Note: This is part two of a three-part series.

We just endured a four-year drought that was so severe, scientists had to go back more than 1,000 years in tree ring records to find its equal.

While the 2012-2015 dry spell may have been interrupted by a near-average winter in 2015-2016, and some reservoir levels have increased significantly, that doesn’t mean the state of California is out of the drought.

And that’s why, even with our own drought-resilient water supply, the Calaveras County Water District is not letting its guard down when it comes to conservation.

Between the mandatory water conservation cuts ordered by Gov. Jerry Brown in June 2015 and the district’s expanded conservation program, the CCWD community reduced water use by 26 percent over the past year when compared to 2013 usage. This is especially impressive knowing that the state was requiring CCWD customers to conserve just 16 percent during most of that time span.

Such an achievement would not have been possible without the sacrifices made by the communities we serve, and we are grateful for the commitment to using water wisely and efficiently.

These savings were essentially accomplished through changes in lifestyle, many of which have now become permanent. Our customers have shown they are committed to repairing leaks quickly, installing water-efficient appliances, upgrading irrigation systems and replacing turf with drought-tolerant landscaping.

CCWD also thanks Brown and the state Water Resources Control Board for their leadership during this drought emergency. We are especially appreciative that the state has actively sought input from local water agencies, including CCWD, as new policy was created.

In 2015, the governor ordered a 25 percent reduction in residential water use across the state. During the drought emergency, the state set mandatory conservation standards based on the amount of water used by each person, in each home, each day. The higher the average daily water use, the higher the conservation standard mandated – up to a 36 percent maximum.

However, one of the shortcomings of this methodology was its failure to account for the actual local water supplies and conditions. Nor did it recognize longstanding efforts by agencies to create a drought-resilient water supply system. In CCWD’s case, even after four years of severe drought, we had adequate water to supply our customers, but nonetheless were mandated by the state to reduce consumption.

While we understand and respect the state’s decision to impose a statewide conservation policy during an emergency, we believe water management works best when it occurs at the local level. This is because local agencies and water resource managers know their water supply situations intimately, as well as their customers’ needs.

CCWD was pleased to learn that under new rules adopted by the state in June of 2016, last year’s state-mandated conservation targets have been replaced with locally appropriate measures. The new regulation recognizes that individual agency supply conditions and drought preparedness should be taken into account.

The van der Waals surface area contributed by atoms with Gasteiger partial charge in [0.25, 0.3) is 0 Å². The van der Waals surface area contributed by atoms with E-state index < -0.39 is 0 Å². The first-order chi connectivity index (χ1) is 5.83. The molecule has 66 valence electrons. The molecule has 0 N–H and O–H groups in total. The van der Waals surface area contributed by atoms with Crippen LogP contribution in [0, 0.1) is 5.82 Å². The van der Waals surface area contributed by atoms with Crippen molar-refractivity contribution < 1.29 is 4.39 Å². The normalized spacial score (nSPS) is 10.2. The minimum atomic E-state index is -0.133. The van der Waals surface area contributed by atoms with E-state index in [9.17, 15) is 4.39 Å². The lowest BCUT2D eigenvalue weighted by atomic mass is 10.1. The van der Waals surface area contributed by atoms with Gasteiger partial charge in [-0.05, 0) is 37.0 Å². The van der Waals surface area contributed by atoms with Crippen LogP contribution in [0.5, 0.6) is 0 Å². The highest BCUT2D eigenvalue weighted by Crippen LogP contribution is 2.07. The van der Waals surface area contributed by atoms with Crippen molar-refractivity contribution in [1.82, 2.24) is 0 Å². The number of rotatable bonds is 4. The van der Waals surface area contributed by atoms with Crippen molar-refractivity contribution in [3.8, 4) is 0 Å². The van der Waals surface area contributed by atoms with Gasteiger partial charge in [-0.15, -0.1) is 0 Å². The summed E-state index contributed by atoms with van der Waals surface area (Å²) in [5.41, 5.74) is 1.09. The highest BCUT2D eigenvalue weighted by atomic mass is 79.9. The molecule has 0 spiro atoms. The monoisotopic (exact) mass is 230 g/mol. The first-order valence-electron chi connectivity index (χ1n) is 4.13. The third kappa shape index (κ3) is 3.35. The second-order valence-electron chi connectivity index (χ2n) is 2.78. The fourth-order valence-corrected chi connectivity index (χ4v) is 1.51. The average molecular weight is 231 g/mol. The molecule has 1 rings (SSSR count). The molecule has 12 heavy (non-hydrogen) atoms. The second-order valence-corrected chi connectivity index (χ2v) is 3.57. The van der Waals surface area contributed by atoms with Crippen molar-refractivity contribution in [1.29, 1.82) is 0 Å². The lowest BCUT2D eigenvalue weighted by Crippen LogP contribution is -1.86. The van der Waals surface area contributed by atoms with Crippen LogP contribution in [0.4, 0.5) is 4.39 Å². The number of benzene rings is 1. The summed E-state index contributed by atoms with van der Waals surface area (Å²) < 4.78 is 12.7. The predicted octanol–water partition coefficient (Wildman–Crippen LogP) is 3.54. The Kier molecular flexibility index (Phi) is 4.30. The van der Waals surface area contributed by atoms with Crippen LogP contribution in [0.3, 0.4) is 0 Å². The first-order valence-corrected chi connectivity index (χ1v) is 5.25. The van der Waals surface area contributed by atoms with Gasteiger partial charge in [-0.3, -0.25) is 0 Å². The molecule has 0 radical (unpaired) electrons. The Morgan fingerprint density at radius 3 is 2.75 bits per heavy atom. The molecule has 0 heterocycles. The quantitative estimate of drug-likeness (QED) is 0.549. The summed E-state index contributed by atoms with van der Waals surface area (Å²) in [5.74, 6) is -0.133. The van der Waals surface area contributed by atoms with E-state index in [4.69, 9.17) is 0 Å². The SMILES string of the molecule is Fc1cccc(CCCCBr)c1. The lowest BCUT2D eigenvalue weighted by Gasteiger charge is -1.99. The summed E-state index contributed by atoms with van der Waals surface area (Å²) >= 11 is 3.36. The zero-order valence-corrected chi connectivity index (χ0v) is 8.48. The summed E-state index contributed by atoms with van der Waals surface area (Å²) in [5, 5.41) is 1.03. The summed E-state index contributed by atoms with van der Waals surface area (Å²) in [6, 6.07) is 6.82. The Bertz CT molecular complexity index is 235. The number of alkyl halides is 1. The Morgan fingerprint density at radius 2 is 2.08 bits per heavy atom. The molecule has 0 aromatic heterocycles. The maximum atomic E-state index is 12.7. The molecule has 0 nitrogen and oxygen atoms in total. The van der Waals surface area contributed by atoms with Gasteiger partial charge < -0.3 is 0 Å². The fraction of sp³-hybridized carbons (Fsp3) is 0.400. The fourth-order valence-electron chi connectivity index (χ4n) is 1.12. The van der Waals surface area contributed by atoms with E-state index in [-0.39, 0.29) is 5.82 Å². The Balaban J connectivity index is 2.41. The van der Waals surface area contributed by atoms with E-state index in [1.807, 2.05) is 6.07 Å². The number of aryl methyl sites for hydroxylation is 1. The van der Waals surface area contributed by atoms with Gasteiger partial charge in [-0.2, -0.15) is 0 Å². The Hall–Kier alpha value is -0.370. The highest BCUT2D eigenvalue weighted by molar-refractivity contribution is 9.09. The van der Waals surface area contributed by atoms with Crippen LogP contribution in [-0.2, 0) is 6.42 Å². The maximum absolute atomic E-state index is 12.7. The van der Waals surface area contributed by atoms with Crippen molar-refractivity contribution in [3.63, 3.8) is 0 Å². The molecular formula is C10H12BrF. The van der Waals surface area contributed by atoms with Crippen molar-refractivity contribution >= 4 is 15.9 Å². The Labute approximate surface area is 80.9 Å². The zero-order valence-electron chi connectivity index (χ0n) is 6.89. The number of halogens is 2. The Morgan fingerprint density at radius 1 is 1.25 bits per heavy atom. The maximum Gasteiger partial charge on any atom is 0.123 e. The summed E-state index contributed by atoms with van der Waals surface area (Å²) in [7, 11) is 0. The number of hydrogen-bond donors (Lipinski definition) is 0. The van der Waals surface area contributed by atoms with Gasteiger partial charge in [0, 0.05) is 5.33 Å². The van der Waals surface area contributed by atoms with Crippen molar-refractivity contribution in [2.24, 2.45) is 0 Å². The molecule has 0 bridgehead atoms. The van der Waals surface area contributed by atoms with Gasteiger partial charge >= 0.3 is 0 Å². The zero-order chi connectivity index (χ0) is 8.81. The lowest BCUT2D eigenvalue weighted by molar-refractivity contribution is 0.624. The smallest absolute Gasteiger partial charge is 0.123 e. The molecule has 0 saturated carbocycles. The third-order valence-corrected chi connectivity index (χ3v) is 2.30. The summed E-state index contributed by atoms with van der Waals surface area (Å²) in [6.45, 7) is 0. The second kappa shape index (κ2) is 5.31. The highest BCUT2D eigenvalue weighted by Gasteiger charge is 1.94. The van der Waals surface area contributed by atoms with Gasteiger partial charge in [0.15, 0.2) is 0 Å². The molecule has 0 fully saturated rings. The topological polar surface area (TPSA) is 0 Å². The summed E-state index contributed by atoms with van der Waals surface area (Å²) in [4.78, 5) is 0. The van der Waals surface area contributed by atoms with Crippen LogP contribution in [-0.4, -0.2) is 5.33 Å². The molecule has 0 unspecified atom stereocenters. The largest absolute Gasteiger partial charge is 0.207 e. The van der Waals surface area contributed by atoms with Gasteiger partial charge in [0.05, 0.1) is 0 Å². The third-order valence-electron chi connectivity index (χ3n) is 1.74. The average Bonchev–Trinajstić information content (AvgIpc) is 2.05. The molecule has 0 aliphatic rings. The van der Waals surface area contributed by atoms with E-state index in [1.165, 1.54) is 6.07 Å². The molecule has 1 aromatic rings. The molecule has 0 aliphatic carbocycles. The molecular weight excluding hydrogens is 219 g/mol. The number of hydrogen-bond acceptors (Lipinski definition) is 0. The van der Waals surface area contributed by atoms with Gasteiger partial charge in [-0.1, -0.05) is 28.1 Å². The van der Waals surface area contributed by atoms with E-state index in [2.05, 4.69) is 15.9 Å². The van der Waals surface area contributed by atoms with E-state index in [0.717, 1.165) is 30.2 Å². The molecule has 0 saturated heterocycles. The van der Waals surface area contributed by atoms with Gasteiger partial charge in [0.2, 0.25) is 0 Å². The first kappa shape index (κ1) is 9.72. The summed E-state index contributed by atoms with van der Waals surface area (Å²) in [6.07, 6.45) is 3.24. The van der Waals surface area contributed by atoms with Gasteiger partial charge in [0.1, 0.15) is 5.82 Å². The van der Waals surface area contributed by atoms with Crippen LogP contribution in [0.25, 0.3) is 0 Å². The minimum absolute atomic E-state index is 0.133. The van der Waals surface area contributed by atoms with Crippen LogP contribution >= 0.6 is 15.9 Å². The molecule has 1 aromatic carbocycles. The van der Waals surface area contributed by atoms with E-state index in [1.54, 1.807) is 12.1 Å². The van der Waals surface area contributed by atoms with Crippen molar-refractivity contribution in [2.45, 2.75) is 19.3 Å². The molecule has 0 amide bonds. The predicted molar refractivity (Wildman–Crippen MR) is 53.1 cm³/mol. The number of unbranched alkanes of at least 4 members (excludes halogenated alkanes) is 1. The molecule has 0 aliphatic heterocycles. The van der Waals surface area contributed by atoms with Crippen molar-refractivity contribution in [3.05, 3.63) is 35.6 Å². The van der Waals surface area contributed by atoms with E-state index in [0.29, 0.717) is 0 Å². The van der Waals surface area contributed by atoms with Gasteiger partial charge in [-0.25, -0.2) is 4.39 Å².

Like many agencies in the state, CCWD has conducted a rigorous “stress test” and determined that we are drought prepared, even if the next three years are critically dry.

This preparedness is no accident. It is the result of years of planning and investment in our drought-resilient supplies, as well as the commendable water-use efficiency achieved by our customers. In fact, the district’s water savings were some of the most notable in the state.

While we have demonstrated to the state that our water supplies are adequate, we continue to rely on our customers to carry on with their water-wise habits. Last year was about emergency actions. But this year we are not asking our customers to maintain those extraordinary measures. Instead, we have put in place a series of ongoing, common sense water-waste prohibitions, consistent with mandated state regulations that will be enforced by CCWD in wet and dry years alike.

CCWD has permanently prohibited water-wasting activities, such as hosing down driveways, washing vehicles without a shut-off nozzle and irrigating outdoors within 48 hours of measurable rainfall. We know our customers are much more aware of how to use water efficiently than they were even a few years ago. Because of that, our system is even more drought resilient and our communities are even more secure, now and in the future. Like all good stewards of the resource, we at CCWD are always thinking of next year and beyond, because we know the next critical multi-year drought could start as soon as this winter.

CCWD will be here to diligently and responsibly assess conditions on an ongoing basis to ensure we currently have, and will continue to have, sufficient water supplies for our county’s future. In meeting that challenge, we know we can count on our customers to stand shoulder-to-shoulder with us and not let our guard down on conservation.

In the final installment of this three-part series, learn about CCWD’s ongoing commitment to water-use efficiency, and find out how the district is participating in the development of long-term California water policy.

Terry Strange is the president of the Calaveras County Water District Board of Directors. He can be reached at The district holds board meetings that are open to the public at 9 a.m. on the second and fourth Wednesdays of each month at 120 Toma Court, San Andreas.


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